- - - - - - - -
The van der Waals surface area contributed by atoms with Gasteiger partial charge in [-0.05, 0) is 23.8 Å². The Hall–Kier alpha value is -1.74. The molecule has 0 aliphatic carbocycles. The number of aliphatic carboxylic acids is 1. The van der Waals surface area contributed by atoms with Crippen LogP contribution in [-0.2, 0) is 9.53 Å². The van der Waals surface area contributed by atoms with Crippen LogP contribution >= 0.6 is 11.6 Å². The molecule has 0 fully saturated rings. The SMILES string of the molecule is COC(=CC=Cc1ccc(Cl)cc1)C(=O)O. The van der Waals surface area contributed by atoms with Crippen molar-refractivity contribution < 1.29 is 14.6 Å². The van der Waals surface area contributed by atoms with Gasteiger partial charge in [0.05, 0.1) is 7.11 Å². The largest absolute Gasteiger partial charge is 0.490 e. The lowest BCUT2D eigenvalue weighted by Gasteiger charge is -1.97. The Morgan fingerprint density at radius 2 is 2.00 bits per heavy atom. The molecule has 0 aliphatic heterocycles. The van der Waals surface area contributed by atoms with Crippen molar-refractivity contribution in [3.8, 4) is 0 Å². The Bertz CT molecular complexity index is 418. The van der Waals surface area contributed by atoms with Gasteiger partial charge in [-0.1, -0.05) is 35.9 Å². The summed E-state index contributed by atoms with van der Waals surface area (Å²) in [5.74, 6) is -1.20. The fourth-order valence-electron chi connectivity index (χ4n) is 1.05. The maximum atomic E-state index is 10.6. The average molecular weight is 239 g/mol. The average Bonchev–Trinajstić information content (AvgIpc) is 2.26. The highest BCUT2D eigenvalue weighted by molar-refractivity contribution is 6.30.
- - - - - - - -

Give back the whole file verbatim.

The van der Waals surface area contributed by atoms with Gasteiger partial charge in [-0.05, 0) is 23.8 Å². The Hall–Kier alpha value is -1.74. The molecule has 0 aliphatic carbocycles. The number of aliphatic carboxylic acids is 1. The van der Waals surface area contributed by atoms with Crippen LogP contribution in [-0.2, 0) is 9.53 Å². The van der Waals surface area contributed by atoms with Crippen LogP contribution >= 0.6 is 11.6 Å². The molecule has 0 fully saturated rings. The SMILES string of the molecule is COC(=CC=Cc1ccc(Cl)cc1)C(=O)O. The van der Waals surface area contributed by atoms with Crippen molar-refractivity contribution < 1.29 is 14.6 Å². The van der Waals surface area contributed by atoms with Gasteiger partial charge in [0.05, 0.1) is 7.11 Å². The largest absolute Gasteiger partial charge is 0.490 e. The lowest BCUT2D eigenvalue weighted by Gasteiger charge is -1.97. The Morgan fingerprint density at radius 2 is 2.00 bits per heavy atom. The molecule has 0 aliphatic heterocycles. The van der Waals surface area contributed by atoms with Crippen molar-refractivity contribution in [3.8, 4) is 0 Å². The Bertz CT molecular complexity index is 418. The van der Waals surface area contributed by atoms with Gasteiger partial charge in [-0.1, -0.05) is 35.9 Å². The summed E-state index contributed by atoms with van der Waals surface area (Å²) in [5.74, 6) is -1.20. The fourth-order valence-electron chi connectivity index (χ4n) is 1.05. The maximum atomic E-state index is 10.6. The average molecular weight is 239 g/mol. The average Bonchev–Trinajstić information content (AvgIpc) is 2.26. The highest BCUT2D eigenvalue weighted by molar-refractivity contribution is 6.30.